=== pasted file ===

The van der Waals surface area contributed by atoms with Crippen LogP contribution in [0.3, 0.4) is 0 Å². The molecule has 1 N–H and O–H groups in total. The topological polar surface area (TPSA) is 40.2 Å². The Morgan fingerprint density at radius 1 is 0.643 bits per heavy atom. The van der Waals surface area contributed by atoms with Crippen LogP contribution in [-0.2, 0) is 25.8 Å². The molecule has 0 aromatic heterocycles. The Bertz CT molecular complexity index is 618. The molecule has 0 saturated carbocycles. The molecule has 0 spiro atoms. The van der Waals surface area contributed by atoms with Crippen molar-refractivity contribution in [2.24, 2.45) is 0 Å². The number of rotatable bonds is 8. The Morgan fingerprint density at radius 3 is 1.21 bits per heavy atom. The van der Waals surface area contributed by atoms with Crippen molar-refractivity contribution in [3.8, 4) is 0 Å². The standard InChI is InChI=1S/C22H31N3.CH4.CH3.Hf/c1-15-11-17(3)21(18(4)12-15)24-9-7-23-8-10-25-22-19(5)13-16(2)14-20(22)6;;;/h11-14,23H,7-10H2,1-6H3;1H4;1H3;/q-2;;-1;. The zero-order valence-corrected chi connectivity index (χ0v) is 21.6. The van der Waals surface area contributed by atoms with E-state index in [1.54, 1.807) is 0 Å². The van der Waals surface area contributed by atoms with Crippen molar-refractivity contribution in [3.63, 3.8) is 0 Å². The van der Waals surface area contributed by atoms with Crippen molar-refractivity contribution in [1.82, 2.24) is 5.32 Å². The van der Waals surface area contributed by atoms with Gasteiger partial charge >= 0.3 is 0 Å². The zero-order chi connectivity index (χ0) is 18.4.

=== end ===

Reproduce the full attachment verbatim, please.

The van der Waals surface area contributed by atoms with Crippen LogP contribution in [0.3, 0.4) is 0 Å². The molecule has 1 N–H and O–H groups in total. The topological polar surface area (TPSA) is 40.2 Å². The Morgan fingerprint density at radius 1 is 0.643 bits per heavy atom. The van der Waals surface area contributed by atoms with Crippen LogP contribution in [-0.2, 0) is 25.8 Å². The molecule has 0 aromatic heterocycles. The Bertz CT molecular complexity index is 618. The molecule has 0 saturated carbocycles. The molecule has 0 spiro atoms. The van der Waals surface area contributed by atoms with Crippen molar-refractivity contribution in [2.24, 2.45) is 0 Å². The number of rotatable bonds is 8. The Morgan fingerprint density at radius 3 is 1.21 bits per heavy atom. The van der Waals surface area contributed by atoms with Crippen molar-refractivity contribution in [3.8, 4) is 0 Å². The standard InChI is InChI=1S/C22H31N3.CH4.CH3.Hf/c1-15-11-17(3)21(18(4)12-15)24-9-7-23-8-10-25-22-19(5)13-16(2)14-20(22)6;;;/h11-14,23H,7-10H2,1-6H3;1H4;1H3;/q-2;;-1;. The zero-order valence-corrected chi connectivity index (χ0v) is 21.6. The van der Waals surface area contributed by atoms with E-state index in [1.54, 1.807) is 0 Å². The van der Waals surface area contributed by atoms with Crippen molar-refractivity contribution in [3.63, 3.8) is 0 Å². The van der Waals surface area contributed by atoms with Crippen molar-refractivity contribution in [1.82, 2.24) is 5.32 Å². The van der Waals surface area contributed by atoms with Gasteiger partial charge >= 0.3 is 0 Å². The zero-order chi connectivity index (χ0) is 18.4.